“The misty aquas continue, but the dusty twilight blue is really one of the more important colors in this family. It has a yellow cast to it. It really works with the neutrals and browns. There is a dusty orange here, but it’s the blues and neutrals that take hold with the browns. Plum is being used only for accenting. These homes are certainly small, but usually have big back yards; that was very important in the ’50s.”
Trend & Colors of Silk Trade
“Silk trade is the Asian influence coming in from Shanghai. It’s really feminine and modern, influenced a lot by some of the new, powerful women in China such as actresses Zhang Ziyi and Gong Li. It also involves the aspiration of luxury going on in China.
“There’s lots of Far East touches here – lots of furs. Some of it is geared to single Boomer females. It’s very much about putting modern with ancient; it’s very serene, sophisticated and professional. This is a very warm color story with lots of oranges and reds. Even the orange goes to a red cast, and the greens are key for balancing comfort. In China, all colors play an emotional role; green calms and red excites, so they want both together. An Oriental plum is coming into play, and there are beautiful reds and blues.
“Copper is making a comeback. There’s a burnished champagne bronze, which has a bit of black in it. Of course, gold is very important for accenting and detailing. Faux bone, not real bone, is the way to go, and mother of pearl. The embossed metals look really good here.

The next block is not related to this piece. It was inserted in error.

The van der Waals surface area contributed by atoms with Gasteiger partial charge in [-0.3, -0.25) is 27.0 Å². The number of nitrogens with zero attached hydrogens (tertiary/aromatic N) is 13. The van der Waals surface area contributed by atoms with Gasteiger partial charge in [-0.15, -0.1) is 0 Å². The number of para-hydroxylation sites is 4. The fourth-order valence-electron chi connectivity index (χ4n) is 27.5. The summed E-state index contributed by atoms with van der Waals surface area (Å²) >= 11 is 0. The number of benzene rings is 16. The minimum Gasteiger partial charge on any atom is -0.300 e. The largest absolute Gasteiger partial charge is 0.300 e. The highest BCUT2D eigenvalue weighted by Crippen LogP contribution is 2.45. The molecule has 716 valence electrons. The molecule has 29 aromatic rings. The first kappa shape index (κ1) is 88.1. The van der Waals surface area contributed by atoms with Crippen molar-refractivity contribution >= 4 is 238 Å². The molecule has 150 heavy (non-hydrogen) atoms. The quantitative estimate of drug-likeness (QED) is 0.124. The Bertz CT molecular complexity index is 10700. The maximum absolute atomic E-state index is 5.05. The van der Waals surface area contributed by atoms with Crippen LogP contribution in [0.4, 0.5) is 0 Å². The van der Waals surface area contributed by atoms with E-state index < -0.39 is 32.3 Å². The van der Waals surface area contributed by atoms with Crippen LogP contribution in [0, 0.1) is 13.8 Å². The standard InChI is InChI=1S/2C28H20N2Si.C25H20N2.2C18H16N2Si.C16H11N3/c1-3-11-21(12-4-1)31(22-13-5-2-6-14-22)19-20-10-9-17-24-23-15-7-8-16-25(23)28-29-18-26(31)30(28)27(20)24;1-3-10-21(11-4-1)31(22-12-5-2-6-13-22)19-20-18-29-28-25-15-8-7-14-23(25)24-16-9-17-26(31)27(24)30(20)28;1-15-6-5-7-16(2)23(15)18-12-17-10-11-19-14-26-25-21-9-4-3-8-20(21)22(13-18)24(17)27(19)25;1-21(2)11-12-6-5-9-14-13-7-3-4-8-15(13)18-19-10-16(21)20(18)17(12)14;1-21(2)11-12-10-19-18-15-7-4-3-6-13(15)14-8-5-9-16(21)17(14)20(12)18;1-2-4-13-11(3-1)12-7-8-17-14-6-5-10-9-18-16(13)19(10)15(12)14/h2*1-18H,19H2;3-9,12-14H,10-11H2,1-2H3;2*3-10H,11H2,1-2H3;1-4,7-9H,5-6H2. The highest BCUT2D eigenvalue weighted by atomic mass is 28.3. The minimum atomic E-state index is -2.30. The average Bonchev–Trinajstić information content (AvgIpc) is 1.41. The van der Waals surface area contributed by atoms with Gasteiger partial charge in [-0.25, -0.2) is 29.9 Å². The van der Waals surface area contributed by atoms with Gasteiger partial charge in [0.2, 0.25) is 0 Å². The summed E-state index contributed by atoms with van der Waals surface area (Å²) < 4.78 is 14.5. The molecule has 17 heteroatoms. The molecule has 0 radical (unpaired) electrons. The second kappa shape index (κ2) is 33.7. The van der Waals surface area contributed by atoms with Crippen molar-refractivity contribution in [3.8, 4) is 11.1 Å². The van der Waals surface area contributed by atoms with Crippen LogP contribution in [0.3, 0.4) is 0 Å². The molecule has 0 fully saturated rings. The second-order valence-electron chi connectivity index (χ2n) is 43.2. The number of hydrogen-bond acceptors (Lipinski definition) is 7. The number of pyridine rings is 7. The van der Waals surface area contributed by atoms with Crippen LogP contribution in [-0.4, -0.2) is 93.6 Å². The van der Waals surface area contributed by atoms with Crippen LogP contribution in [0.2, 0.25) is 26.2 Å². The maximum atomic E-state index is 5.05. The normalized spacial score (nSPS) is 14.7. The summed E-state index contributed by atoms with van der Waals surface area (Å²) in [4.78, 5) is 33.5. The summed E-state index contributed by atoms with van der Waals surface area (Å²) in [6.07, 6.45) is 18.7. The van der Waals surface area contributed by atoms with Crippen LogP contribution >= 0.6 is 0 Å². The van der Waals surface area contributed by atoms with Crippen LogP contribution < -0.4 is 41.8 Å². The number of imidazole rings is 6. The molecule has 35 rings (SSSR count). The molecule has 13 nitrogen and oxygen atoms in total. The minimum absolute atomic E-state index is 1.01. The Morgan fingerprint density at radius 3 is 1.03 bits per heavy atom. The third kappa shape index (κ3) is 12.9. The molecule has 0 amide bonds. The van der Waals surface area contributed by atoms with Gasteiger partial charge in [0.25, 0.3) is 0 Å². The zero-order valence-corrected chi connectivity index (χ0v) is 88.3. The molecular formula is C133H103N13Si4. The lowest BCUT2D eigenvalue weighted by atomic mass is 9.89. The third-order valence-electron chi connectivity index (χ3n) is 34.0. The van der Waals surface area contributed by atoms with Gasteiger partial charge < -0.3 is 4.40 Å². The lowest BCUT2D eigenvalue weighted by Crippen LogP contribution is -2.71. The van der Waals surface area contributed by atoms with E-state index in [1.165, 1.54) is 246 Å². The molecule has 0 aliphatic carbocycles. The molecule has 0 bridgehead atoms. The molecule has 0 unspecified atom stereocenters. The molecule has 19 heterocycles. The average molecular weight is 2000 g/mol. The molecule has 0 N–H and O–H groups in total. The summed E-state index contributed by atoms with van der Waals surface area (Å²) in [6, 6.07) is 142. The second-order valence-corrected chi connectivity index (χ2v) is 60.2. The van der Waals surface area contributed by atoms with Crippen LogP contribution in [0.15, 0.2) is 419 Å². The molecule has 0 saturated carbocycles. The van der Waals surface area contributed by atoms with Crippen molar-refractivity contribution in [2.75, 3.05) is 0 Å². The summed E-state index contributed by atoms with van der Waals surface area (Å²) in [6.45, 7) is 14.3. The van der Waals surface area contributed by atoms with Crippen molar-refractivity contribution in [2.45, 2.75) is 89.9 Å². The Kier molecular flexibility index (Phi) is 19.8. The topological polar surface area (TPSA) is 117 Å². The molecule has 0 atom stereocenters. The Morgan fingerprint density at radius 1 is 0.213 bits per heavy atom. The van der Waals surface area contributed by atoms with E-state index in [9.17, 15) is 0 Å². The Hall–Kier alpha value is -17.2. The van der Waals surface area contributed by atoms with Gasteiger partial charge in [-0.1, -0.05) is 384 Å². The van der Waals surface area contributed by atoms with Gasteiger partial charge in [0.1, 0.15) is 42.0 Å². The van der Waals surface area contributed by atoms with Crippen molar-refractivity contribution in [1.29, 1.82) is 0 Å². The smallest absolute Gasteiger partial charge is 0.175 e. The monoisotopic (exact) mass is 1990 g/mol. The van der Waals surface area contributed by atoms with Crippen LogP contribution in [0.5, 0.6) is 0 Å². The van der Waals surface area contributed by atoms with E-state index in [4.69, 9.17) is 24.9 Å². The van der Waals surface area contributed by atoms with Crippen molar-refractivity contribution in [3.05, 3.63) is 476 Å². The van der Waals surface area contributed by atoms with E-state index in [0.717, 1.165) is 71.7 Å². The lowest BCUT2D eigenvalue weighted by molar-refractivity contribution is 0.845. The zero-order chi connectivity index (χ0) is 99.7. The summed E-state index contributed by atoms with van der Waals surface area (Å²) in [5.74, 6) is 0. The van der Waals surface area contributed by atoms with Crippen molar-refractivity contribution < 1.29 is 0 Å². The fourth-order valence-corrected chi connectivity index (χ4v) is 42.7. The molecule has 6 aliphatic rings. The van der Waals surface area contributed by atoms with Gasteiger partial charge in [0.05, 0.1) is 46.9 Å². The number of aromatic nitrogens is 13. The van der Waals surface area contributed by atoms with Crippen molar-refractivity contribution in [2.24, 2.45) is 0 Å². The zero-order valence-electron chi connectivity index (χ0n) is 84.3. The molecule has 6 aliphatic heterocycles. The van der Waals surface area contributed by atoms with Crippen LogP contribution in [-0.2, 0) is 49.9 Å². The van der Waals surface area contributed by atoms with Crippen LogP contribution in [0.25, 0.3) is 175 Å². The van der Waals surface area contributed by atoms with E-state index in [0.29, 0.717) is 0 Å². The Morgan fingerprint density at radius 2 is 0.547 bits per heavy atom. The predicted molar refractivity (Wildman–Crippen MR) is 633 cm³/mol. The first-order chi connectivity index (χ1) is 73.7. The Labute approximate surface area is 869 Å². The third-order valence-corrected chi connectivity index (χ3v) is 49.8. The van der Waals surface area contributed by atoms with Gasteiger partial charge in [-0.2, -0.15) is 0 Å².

“There are still some hammered textures, but the Asian fretwork continues. There are influences of Chinese Chippendale, and Bamboo continues. This trend is very feminine and aspirational. Gates are very important in Chinese history; garden gates continue to have a really nice aesthetic, with some modern touches.
“For pattern, it’s leafy, airy shoots. Cherry blossoms continue on a small scale. There are kimono prints, and Asian florals, juxtaposed against a pure white. There are warm grays, and red lacquer. The lacquer finish and treatment is very important. A smoked amber takes gold and gives it a bit of a brown twist.
“So it’s those blues and reds and oranges, and blues come forward here. Then there’s some feminine touches of pink and some plum, but the fuchsia is really an accent color here, tinted sometimes with black.
“There are wonderful greens and, with the neutrals, they provide a calming feel for a modern interpretation. It can be kept lively with teal, tangerine and white – very eclectic. There’s a global essence from the Far East here, and it’s much more of a feminine global than a masculine, heavy, African-primitive global.”